In­ter­view: Sid­dharth Triv­el­lore

Bike India - - FEATURE -

Sid­dharth Triv­el­lore was try­ing out to be a CSS coach this year. We man­aged to get hold of him for a chat to find out about his ex­pe­ri­ence

Bike In­dia (BI): The CSS jour­ney be­gan in In­dia in 2010 and you were an in­te­gral part of mak­ing that hap­pen. Now, af­ter the ninth edi­tion, how do you feel?

Sid­dharth Triv­el­lore (ST): The school has come a long way from 2010. Back then, we never re­ally had any sup­port from spon­sors other than TVS, who have been with us from day one, sup­ply­ing stu­dent bikes. That put a lot of pres­sure on us from a fi­nan­cial stand­point as the cost of run­ning the school was very high. The idea was never to make any money from run­ning the school; all only wanted the ex­penses to be taken care of and to break even.

To­day we have quite a few spon­sors on board to help sub­si­dize some of the costs that we in­cur. Tri­umph have been with us for a few years now and are very sup­port­ive as the of­fi­cial mo­tor­cy­cle part­ners. Dainese and AGV In­dia came on board last year, and Pirelli stepped in this year. The idea is to make the school ac­ces­si­ble by bring­ing the cost down. We still have a long way to go be­fore we get the kind of sup­port from spon­sors that other CSS branches across the globe en­joy, but it is a good start.

There is a sense of pride in ac­com­plish­ing what my fa­ther and I have done by bring­ing the best school of its kind to Asia for the very first time and suc­cess­fully run­ning it over all these years. It has been hard work, but worth ev­ery minute of the time we have put into it.

BI: Any­thing spe­cial planned for the up­com­ing year? ST: The up­com­ing year will be the ninth edi­tion and prom­ises to be a huge mile­stone for the school as we are on track to have the first-ever In­dian CSS coaches com­ing on board. Vicky Jais­ingh of Per­for­mance Rac­ing Store and my­self started the coach train­ing pro­gramme two years ago and passed the dreaded ‘grilling’ test that the school threw at us. We worked hard on our train­ing over the past cou­ple of months and are on track to achiev­ing that dream of be­com­ing a CSS coach very soon.

There were three oth­ers who made it past the grilling and will un­dergo the coach train­ing pro­gramme: Marco Rosetto, who is a very close friend and tal­ented rider from Italy, Vikrant Singh of Bike­wale from Pune, and Sa­gar Sheldekar also from Pune.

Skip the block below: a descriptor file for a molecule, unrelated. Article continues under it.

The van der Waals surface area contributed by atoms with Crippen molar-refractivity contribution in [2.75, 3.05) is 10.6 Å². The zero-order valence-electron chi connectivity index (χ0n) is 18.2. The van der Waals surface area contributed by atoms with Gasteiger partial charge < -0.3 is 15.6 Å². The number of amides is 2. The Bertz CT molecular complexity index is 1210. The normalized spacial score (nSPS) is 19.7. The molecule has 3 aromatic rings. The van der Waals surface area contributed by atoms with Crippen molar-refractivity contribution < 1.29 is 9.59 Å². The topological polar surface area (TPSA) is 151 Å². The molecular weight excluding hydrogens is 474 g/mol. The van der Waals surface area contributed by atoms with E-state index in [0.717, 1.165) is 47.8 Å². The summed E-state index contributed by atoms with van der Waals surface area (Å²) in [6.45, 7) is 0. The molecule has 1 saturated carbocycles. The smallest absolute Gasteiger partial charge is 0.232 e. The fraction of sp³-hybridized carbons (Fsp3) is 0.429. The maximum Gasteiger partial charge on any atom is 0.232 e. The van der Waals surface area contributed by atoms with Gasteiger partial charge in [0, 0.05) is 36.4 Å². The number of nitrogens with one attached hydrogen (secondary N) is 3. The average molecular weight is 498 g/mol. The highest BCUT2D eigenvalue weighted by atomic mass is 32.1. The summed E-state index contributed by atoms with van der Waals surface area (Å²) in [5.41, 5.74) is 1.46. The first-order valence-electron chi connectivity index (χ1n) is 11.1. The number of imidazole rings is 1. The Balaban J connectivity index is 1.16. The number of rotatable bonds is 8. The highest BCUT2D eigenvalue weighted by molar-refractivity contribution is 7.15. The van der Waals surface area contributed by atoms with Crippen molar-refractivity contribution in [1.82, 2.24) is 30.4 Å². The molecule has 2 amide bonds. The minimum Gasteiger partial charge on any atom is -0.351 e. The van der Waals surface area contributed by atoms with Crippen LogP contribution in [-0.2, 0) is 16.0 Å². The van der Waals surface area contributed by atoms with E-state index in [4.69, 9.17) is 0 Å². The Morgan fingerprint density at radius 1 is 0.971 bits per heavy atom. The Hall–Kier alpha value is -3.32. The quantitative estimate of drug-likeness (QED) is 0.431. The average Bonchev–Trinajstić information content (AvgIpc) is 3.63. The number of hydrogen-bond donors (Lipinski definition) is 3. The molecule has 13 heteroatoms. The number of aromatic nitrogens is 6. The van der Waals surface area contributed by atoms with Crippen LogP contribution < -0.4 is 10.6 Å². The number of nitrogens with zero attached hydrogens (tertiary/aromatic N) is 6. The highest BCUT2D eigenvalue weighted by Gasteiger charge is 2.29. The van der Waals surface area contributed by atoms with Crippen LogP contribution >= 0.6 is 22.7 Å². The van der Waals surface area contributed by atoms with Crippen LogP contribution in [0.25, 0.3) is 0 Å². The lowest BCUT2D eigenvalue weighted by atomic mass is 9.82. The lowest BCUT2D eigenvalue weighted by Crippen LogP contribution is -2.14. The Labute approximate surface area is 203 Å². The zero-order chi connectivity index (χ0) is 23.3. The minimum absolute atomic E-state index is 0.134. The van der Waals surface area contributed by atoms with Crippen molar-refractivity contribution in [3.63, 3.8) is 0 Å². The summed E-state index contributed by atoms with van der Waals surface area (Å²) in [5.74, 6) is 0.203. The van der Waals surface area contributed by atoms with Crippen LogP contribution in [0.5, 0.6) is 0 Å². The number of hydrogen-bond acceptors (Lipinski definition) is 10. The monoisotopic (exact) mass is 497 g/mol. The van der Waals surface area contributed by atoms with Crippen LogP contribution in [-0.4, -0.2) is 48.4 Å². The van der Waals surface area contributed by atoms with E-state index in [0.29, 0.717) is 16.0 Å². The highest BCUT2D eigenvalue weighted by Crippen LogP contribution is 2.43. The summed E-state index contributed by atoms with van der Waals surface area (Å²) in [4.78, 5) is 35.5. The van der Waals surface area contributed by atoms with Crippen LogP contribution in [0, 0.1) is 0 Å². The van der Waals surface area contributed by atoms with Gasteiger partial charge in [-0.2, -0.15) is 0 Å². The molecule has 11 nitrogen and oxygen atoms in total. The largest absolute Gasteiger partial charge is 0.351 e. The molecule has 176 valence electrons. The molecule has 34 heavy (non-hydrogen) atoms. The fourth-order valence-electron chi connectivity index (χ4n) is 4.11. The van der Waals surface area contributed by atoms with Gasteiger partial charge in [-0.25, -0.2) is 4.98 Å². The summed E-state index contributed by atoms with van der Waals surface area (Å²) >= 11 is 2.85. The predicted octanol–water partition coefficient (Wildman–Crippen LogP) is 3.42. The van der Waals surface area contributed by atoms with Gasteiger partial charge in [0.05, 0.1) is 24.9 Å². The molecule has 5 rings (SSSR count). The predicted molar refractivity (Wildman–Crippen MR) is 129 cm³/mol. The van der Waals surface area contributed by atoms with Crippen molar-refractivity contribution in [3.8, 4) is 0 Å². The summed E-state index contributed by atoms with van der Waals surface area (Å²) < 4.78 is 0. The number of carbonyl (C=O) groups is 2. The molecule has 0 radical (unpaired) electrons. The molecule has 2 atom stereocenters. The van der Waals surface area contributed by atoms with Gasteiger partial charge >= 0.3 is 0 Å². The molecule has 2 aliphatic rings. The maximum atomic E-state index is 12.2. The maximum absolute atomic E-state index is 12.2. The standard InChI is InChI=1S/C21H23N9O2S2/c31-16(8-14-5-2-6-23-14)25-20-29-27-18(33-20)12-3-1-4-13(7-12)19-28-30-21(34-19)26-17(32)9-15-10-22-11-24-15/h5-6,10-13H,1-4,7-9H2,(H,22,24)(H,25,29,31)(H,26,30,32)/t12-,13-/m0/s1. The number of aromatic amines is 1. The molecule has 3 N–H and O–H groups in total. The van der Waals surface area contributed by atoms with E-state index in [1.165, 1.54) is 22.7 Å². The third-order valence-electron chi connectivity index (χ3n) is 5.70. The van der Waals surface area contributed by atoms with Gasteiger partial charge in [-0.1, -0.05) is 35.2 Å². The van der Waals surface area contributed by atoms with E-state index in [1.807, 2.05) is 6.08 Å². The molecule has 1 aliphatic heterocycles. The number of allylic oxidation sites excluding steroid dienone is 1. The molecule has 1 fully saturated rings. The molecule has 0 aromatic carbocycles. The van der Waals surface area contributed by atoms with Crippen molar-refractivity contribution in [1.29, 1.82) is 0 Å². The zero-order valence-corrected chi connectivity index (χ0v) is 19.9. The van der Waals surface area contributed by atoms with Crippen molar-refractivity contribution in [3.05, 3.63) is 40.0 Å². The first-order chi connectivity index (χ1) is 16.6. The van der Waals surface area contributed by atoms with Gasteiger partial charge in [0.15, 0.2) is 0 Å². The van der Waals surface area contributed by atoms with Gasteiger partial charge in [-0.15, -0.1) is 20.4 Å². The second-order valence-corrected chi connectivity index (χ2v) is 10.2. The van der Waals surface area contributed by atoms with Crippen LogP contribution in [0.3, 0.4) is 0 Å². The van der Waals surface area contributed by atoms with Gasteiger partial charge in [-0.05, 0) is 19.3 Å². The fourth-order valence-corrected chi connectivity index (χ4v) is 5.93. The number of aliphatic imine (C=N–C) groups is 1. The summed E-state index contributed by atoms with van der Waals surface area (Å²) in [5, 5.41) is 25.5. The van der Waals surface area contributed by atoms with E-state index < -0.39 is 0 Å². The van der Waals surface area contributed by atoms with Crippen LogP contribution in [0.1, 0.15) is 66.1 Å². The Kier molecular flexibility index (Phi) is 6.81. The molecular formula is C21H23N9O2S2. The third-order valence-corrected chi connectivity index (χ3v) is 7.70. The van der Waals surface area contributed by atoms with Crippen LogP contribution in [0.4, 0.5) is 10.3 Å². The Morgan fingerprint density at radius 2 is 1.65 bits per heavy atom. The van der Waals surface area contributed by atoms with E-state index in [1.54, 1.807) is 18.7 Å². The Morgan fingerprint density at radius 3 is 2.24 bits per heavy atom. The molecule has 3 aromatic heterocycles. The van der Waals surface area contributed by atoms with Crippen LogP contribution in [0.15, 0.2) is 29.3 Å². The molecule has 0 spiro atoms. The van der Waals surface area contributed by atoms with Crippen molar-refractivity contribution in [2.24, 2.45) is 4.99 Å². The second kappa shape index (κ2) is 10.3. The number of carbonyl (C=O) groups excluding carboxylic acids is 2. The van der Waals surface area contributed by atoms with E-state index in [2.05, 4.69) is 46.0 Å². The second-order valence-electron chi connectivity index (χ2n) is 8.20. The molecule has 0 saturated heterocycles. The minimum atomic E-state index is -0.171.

BI: Is there some­thing spe­cial you are work­ing on this year?

ST: This year we are work­ing on a scaled-down ver­sion of the school, called the Ad­vanced Rider Train­ing (ART) pro­gramme. The idea be­hind this pro­gramme is to im­prove the rid­ing skills of ev­ery mo­tor­cy­cle rider and to make him/her con­scious of safe rid­ing prac­tices. In­dia has the high­est num­ber of traf­fic-re­lated fa­tal­i­ties in the world. Seventy per cent of these ac­ci­dents are two-wheeler re­lated. CSS In­dia would like to part­ner with the Min­istry of Road Trans­port and Safety and bring the ART pro­gramme to stu­dents and young pro­fes­sion­als (where the most num­ber of fa­tal­i­ties oc­cur), and ed­u­cate them on safe and skilled rid­ing prac­tices.

BI: You were blaz­ing around the track on your Yamaha YZF-R6 for al­most ev­ery ses­sion and it looked like you were hav­ing a lot of fun. How was the ex­pe­ri­ence as a coach trainee?

ST: The week­end was very in­tense from the amount of work we had to put into the train­ing, but I en­joyed ev­ery minute and ev­ery part of the process. What I did un­der­stand is that the rid­ing is the eas­i­est bit. The coach­ing and com­mu­ni­ca­tion is the dif­fi­cult bit. Along with some of the other trainees, I spent a month prior to the school work­ing hard on the­ory and spe­cific drills, and meet­ing the coaches to pre­pare my­self for the school. We were given a coach train­ing man­ual the con­tents of which mostly fo­cused on how best to com­mu­ni­cate with stu­dents in or­der to ex­tract the most from them within the lim­ited time we are given to ride with and de­brief them.

What I en­joyed most was the in­ter­ac­tion with stu­dents dur­ing the off-track de­brief ses­sions, lis­ten­ing to them care­fully, find­ing the root cause of is­sues they were hav­ing and com­ing up with a plan to fix those is­sues. There is an im­mense sense of sat­is­fac­tion when the stu­dent gets it. The best part is to see the huge smiles on the faces of the stu­dents when they try things and see amaz­ing re­sults, that’s what it is all about!

BI: Once you be­come a coach, what next? Will you be coach­ing in In­dia or tour­ing the world with the CSS team?

ST: Yes, of course, I would be hon­oured, as the first batch of In­dian coaches, to coach in In­dia. As CSS coaches, though, we have an op­por­tu­nity to ride and coach at any of the other schools that CSS op­er­ates glob­ally. Not a bad job, eh? Trav­el­ling to world-class race­tracks, rid­ing amaz­ing mo­tor­cy­cles, and, most im­por­tantly, do­ing what we love to do, which is to share the amaz­ing tech that CSS has de­vel­oped with riders across the globe and help them be­come bet­ter riders.

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